Ford is taking on GM’s OnStar system and Infinit’s Personal Assistant by upgrading its online Sync system to include interaction with live operators. The automaker is calling its new live help service Operator Assist. The service is being offered on a trial basis.
Hands free information and entertainment
Ford’s Sync is an in-vehicle communications and entertainment system that is factory installed in late-model cars. The system interfaces with a driver’s Bluetooth mobile device, allowing drivers to make hands-free phone calls and control other functions using voice commands. These functions include music, traffic, news, sports, weather, horoscopes, stock quotes, movie listings and turn-by-turn directions. Sync uses a Microsoft Windows Embedded Automotive operating system. The Sync system was first announced in January 2007 at the Detroit International Auto Show and first offered for sale in 12 2008 models.
Competing with other automakers
GM’s OnStar system has used live operators since the system was introduced in 1997, and Infiniti’s new Personal Assistant system uses them exclusively. Ford will offer the user the option of voice recognition commands or a live operator. At any time, a driver can simply say “operator” to be connected to a live person.
Drivers have had trouble with voice recognition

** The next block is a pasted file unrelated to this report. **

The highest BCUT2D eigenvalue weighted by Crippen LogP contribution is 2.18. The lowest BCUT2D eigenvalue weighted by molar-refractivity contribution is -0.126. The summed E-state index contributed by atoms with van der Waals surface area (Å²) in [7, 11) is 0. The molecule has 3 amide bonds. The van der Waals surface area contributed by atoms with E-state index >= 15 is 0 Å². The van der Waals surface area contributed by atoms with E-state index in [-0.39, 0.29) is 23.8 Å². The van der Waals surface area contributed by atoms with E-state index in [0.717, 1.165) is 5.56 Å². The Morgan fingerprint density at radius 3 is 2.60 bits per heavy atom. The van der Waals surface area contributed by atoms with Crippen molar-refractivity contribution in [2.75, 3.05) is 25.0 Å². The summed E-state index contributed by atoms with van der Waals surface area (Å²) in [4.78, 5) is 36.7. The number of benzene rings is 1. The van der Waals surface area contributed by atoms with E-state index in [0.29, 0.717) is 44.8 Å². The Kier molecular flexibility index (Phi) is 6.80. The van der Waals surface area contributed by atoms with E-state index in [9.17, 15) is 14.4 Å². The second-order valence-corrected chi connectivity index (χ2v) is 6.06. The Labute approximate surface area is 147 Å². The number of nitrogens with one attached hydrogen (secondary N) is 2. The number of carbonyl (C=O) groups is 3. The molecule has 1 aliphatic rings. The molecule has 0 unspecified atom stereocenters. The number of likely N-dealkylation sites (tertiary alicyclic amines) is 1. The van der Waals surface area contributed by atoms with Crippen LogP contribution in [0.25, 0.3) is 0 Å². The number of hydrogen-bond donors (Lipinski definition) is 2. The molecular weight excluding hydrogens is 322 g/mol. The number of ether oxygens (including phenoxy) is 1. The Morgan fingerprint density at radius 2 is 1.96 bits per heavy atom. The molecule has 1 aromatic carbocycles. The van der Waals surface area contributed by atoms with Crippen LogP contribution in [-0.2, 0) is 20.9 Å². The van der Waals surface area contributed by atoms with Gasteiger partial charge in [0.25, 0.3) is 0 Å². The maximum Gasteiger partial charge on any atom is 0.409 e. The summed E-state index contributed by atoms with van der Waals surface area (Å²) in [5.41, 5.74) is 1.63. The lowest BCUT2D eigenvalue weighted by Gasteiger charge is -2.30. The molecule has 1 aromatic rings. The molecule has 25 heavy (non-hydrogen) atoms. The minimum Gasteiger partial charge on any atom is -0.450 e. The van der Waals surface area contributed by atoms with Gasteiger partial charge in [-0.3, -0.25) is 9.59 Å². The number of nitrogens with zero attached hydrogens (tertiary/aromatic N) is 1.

So far, the Sync system has responded through a voice recognition system. But many customers have complained of the computer not understanding their voice commands. Project Manager David Gersabeck explained:
“[Customers] asked for additional assistance in situations where their voice request was not understood. If you want the most reliable user experience, enabling alternative methods for customers to access information will increase success. … We want Ford Sync Services customers to have the peace of mind that comes with knowing they can get where they’re going or want to go. Being able to connect with a live person at any time contributes to that peace of mind.”
To be offered on a trial basis
Ford spokesman Alan Hall said the enhanced Operator Assist program will be available on a trial basis in 2010, 2011 and 2012 models for no additional charge. No extra equipment or software will be required because Operator Assist uses existing vehicle sensors and GPS technology. Ford plans to use feedback from the trial to determine the future of the service.